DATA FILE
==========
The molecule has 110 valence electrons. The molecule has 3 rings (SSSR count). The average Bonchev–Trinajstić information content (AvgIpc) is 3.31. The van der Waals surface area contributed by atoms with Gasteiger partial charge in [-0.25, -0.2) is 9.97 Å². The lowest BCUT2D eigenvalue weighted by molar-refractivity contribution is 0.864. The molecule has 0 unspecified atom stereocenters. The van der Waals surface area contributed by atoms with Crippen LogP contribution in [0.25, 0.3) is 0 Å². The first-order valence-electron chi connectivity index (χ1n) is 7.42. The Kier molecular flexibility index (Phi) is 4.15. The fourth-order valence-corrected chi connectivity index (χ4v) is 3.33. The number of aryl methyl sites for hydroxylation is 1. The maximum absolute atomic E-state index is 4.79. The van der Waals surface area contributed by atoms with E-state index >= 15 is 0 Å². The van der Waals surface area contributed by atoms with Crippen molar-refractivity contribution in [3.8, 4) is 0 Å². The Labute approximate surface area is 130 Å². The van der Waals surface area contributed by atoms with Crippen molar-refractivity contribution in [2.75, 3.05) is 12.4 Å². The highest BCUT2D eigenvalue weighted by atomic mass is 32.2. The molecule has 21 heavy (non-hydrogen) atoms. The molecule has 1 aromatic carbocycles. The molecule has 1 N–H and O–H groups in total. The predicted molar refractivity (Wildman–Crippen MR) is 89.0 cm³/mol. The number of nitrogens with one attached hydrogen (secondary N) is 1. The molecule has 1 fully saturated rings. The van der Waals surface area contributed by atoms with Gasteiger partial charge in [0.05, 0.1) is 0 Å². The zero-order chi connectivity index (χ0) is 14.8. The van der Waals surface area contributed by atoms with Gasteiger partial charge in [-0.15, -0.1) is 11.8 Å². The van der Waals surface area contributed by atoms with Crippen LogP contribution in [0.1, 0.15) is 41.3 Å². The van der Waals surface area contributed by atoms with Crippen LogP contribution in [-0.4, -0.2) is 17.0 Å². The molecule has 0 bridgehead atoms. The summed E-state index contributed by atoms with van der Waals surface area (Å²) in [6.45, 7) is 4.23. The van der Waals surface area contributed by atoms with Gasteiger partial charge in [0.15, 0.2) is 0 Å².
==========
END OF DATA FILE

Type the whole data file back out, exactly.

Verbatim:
The molecule has 110 valence electrons. The molecule has 3 rings (SSSR count). The average Bonchev–Trinajstić information content (AvgIpc) is 3.31. The van der Waals surface area contributed by atoms with Gasteiger partial charge in [-0.25, -0.2) is 9.97 Å². The lowest BCUT2D eigenvalue weighted by molar-refractivity contribution is 0.864. The molecule has 0 unspecified atom stereocenters. The van der Waals surface area contributed by atoms with Crippen LogP contribution in [0.25, 0.3) is 0 Å². The first-order valence-electron chi connectivity index (χ1n) is 7.42. The Kier molecular flexibility index (Phi) is 4.15. The fourth-order valence-corrected chi connectivity index (χ4v) is 3.33. The number of aryl methyl sites for hydroxylation is 1. The maximum absolute atomic E-state index is 4.79. The van der Waals surface area contributed by atoms with E-state index >= 15 is 0 Å². The van der Waals surface area contributed by atoms with Crippen molar-refractivity contribution in [3.8, 4) is 0 Å². The Labute approximate surface area is 130 Å². The van der Waals surface area contributed by atoms with Crippen molar-refractivity contribution in [2.75, 3.05) is 12.4 Å². The highest BCUT2D eigenvalue weighted by atomic mass is 32.2. The molecule has 21 heavy (non-hydrogen) atoms. The molecule has 1 aromatic carbocycles. The molecule has 1 N–H and O–H groups in total. The predicted molar refractivity (Wildman–Crippen MR) is 89.0 cm³/mol. The number of nitrogens with one attached hydrogen (secondary N) is 1. The molecule has 1 fully saturated rings. The van der Waals surface area contributed by atoms with Gasteiger partial charge in [0.05, 0.1) is 0 Å². The zero-order chi connectivity index (χ0) is 14.8. The van der Waals surface area contributed by atoms with Gasteiger partial charge in [-0.15, -0.1) is 11.8 Å². The van der Waals surface area contributed by atoms with Crippen LogP contribution in [0.1, 0.15) is 41.3 Å². The van der Waals surface area contributed by atoms with Crippen LogP contribution in [-0.4, -0.2) is 17.0 Å². The molecule has 0 bridgehead atoms. The summed E-state index contributed by atoms with van der Waals surface area (Å²) in [6.45, 7) is 4.23. The van der Waals surface area contributed by atoms with Gasteiger partial charge in [0.15, 0.2) is 0 Å².